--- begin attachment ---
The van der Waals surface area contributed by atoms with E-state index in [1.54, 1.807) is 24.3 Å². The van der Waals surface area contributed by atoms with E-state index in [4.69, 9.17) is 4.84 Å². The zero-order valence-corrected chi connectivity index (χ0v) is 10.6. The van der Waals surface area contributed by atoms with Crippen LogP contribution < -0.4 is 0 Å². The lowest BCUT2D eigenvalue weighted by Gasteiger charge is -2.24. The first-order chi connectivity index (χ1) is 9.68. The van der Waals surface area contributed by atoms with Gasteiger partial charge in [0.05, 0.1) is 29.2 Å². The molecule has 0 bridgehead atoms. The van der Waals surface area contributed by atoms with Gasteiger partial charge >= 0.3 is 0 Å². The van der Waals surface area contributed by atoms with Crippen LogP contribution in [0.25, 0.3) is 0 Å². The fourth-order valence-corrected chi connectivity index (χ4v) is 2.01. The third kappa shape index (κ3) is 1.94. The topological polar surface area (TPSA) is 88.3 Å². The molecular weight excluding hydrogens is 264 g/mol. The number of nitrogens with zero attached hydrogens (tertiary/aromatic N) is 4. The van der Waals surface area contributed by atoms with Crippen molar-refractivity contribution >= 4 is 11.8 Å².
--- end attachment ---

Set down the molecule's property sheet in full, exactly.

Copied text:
The van der Waals surface area contributed by atoms with E-state index in [1.54, 1.807) is 24.3 Å². The van der Waals surface area contributed by atoms with E-state index in [4.69, 9.17) is 4.84 Å². The zero-order valence-corrected chi connectivity index (χ0v) is 10.6. The van der Waals surface area contributed by atoms with Crippen LogP contribution < -0.4 is 0 Å². The lowest BCUT2D eigenvalue weighted by Gasteiger charge is -2.24. The first-order chi connectivity index (χ1) is 9.68. The van der Waals surface area contributed by atoms with Gasteiger partial charge in [0.05, 0.1) is 29.2 Å². The molecule has 0 bridgehead atoms. The van der Waals surface area contributed by atoms with Gasteiger partial charge >= 0.3 is 0 Å². The van der Waals surface area contributed by atoms with Crippen LogP contribution in [0.25, 0.3) is 0 Å². The fourth-order valence-corrected chi connectivity index (χ4v) is 2.01. The third kappa shape index (κ3) is 1.94. The topological polar surface area (TPSA) is 88.3 Å². The molecular weight excluding hydrogens is 264 g/mol. The number of nitrogens with zero attached hydrogens (tertiary/aromatic N) is 4. The van der Waals surface area contributed by atoms with Crippen molar-refractivity contribution >= 4 is 11.8 Å².